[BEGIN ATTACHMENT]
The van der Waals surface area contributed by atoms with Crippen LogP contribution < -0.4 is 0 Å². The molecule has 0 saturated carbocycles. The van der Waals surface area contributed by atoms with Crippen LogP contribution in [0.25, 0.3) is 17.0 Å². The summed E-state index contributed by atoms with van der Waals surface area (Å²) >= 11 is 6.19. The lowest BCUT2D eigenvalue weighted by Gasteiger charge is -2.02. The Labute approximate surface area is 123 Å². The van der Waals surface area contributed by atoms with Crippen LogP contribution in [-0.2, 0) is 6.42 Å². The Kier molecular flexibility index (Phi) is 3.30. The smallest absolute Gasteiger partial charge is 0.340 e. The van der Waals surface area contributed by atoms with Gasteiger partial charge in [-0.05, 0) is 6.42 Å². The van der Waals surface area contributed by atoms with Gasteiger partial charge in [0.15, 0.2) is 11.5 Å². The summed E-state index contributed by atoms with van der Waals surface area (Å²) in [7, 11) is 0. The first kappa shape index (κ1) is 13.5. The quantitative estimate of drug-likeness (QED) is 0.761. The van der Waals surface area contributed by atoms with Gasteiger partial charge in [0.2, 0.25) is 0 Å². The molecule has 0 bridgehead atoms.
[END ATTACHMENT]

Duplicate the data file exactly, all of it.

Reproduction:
The van der Waals surface area contributed by atoms with Crippen LogP contribution < -0.4 is 0 Å². The molecule has 0 saturated carbocycles. The van der Waals surface area contributed by atoms with Crippen LogP contribution in [0.25, 0.3) is 17.0 Å². The summed E-state index contributed by atoms with van der Waals surface area (Å²) >= 11 is 6.19. The lowest BCUT2D eigenvalue weighted by Gasteiger charge is -2.02. The Labute approximate surface area is 123 Å². The van der Waals surface area contributed by atoms with Crippen LogP contribution in [-0.2, 0) is 6.42 Å². The Kier molecular flexibility index (Phi) is 3.30. The smallest absolute Gasteiger partial charge is 0.340 e. The van der Waals surface area contributed by atoms with Gasteiger partial charge in [-0.05, 0) is 6.42 Å². The van der Waals surface area contributed by atoms with Gasteiger partial charge in [0.15, 0.2) is 11.5 Å². The summed E-state index contributed by atoms with van der Waals surface area (Å²) in [7, 11) is 0. The first kappa shape index (κ1) is 13.5. The quantitative estimate of drug-likeness (QED) is 0.761. The van der Waals surface area contributed by atoms with Gasteiger partial charge in [0.2, 0.25) is 0 Å². The molecule has 0 bridgehead atoms.